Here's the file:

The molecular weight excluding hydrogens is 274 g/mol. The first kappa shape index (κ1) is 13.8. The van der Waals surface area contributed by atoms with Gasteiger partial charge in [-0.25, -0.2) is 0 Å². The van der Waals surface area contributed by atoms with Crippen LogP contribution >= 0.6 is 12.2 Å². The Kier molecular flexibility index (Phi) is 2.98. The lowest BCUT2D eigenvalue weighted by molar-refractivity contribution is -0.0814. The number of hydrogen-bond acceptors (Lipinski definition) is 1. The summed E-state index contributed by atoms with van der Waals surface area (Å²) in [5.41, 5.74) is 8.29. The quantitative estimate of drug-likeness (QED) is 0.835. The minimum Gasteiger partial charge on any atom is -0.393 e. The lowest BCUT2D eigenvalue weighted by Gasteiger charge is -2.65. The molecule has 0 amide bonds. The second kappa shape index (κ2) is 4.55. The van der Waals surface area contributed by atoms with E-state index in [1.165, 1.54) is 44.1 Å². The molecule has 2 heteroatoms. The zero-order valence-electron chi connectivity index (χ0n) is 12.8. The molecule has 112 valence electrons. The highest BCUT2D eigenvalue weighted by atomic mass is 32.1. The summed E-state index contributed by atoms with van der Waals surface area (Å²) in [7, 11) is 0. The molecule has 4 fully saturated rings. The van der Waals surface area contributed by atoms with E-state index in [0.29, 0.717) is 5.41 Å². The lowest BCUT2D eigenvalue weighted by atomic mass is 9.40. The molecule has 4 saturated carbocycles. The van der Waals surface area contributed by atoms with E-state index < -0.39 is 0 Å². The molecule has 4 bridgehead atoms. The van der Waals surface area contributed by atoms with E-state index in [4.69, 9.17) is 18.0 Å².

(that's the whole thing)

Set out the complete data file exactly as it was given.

The molecular weight excluding hydrogens is 274 g/mol. The first kappa shape index (κ1) is 13.8. The van der Waals surface area contributed by atoms with Gasteiger partial charge in [-0.25, -0.2) is 0 Å². The van der Waals surface area contributed by atoms with Crippen LogP contribution >= 0.6 is 12.2 Å². The Kier molecular flexibility index (Phi) is 2.98. The lowest BCUT2D eigenvalue weighted by molar-refractivity contribution is -0.0814. The number of hydrogen-bond acceptors (Lipinski definition) is 1. The summed E-state index contributed by atoms with van der Waals surface area (Å²) in [5.41, 5.74) is 8.29. The quantitative estimate of drug-likeness (QED) is 0.835. The minimum Gasteiger partial charge on any atom is -0.393 e. The lowest BCUT2D eigenvalue weighted by Gasteiger charge is -2.65. The molecule has 0 amide bonds. The second kappa shape index (κ2) is 4.55. The van der Waals surface area contributed by atoms with E-state index in [1.165, 1.54) is 44.1 Å². The molecule has 2 heteroatoms. The zero-order valence-electron chi connectivity index (χ0n) is 12.8. The molecule has 112 valence electrons. The highest BCUT2D eigenvalue weighted by atomic mass is 32.1. The summed E-state index contributed by atoms with van der Waals surface area (Å²) in [7, 11) is 0. The molecule has 4 fully saturated rings. The van der Waals surface area contributed by atoms with E-state index in [0.29, 0.717) is 5.41 Å². The lowest BCUT2D eigenvalue weighted by atomic mass is 9.40. The molecule has 4 saturated carbocycles. The van der Waals surface area contributed by atoms with E-state index < -0.39 is 0 Å². The molecule has 4 bridgehead atoms. The van der Waals surface area contributed by atoms with E-state index in [4.69, 9.17) is 18.0 Å².